Skip Navigation
UT wordmark
College of Liberal Arts wordmark
english masthead
english masthead
Martin Kevorkian, Chair CAL 226, Mailcode B5000, Austin, TX 78712 • 512-471-4991

Fall 2006

E 314L • Reading Women Writers

Unique Days Time Location Instructor
34480 TTh
8:00 AM-9:30 AM
PAR 210
FIELD

Course Description

In this course, you will be introduced to British women writers from the Middle Ages through the twentieth century. As a class, we will consider how writing technologies and literary genres influenced the production of texts by female authors. We will think about how women's writing developed in relation to male authorship and the British literary "canon" as well. This course will ask students to develop close reading skills and introduce them to a variety of critical methodologies to analyze text. We will also explore biographical, historical, and cultural influences and their impact upon these writers and their works.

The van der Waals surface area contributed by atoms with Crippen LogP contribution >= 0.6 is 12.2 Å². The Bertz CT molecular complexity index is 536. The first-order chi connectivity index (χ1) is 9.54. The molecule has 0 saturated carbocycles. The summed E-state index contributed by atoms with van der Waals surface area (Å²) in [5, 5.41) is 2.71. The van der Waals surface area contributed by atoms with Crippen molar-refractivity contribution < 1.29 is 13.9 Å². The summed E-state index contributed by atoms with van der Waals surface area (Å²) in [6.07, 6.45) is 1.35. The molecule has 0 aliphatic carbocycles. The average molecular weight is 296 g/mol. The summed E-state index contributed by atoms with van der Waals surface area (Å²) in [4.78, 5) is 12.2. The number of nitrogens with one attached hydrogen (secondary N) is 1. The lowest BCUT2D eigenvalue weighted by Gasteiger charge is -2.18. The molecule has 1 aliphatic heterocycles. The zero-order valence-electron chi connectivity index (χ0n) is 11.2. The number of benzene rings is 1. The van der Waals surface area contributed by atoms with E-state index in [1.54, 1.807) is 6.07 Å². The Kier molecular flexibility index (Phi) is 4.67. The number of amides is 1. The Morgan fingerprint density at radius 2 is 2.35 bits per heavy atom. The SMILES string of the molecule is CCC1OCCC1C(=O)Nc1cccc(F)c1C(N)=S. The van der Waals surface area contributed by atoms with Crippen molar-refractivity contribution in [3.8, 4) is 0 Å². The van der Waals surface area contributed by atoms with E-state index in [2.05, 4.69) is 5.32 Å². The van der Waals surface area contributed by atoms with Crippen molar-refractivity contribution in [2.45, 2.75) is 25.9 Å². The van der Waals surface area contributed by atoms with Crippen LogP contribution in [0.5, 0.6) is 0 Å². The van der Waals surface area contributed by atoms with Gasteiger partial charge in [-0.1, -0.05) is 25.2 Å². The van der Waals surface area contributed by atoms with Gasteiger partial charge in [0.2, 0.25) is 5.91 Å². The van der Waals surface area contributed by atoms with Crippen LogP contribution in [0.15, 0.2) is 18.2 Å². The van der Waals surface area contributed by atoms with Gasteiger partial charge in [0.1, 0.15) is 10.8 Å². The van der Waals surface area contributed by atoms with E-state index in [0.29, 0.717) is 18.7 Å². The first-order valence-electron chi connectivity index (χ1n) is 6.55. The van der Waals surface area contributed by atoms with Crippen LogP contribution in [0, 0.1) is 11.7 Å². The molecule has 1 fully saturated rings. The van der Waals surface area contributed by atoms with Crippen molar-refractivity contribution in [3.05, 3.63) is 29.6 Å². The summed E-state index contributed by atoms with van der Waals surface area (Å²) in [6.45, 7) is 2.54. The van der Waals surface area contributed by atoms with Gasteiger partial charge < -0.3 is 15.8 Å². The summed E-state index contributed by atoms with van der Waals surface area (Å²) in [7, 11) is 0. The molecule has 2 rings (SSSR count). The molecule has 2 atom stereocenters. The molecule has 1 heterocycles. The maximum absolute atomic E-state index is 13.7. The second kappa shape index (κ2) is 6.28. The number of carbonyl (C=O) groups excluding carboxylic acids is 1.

To fulfill the substantial writing component element of the course, you will write two essays and a variety of short in-class assignments. Each student will prepare a presentation, bibliography, and class discussion about a particular author. Please note there will be a final exam as well. As this is an introductory English course, we will also focus on the development of academic writing and how to use library resources.

Grading Policy

Essay I (4-5 pages) 20%
Essay II (5-7 pages) 25%
Class Presentation 25%
Final Essay Exam 20%
Short in-class writing assignments 10%

Texts

Margery Kempe, The Book of Margery Kempe
Aemilia Lanyer, various selections
Aphra Behn, Oroonoko
Eliza Haywood, various selections
Frances Burney, Evelina and short selections from Diaries and Letters
Mary Wollstonecraft, selections from Vindications of the Rights of Woman
Jane Austen, Persuasion and short selections from Letters
Elizabeth Barrett Browning, Aurora Leigh
Anne Bronte, Tenant of Wildfell Hall
Virginia Woolf, A Room of One's Own and To the Lighthouse

back

bottom border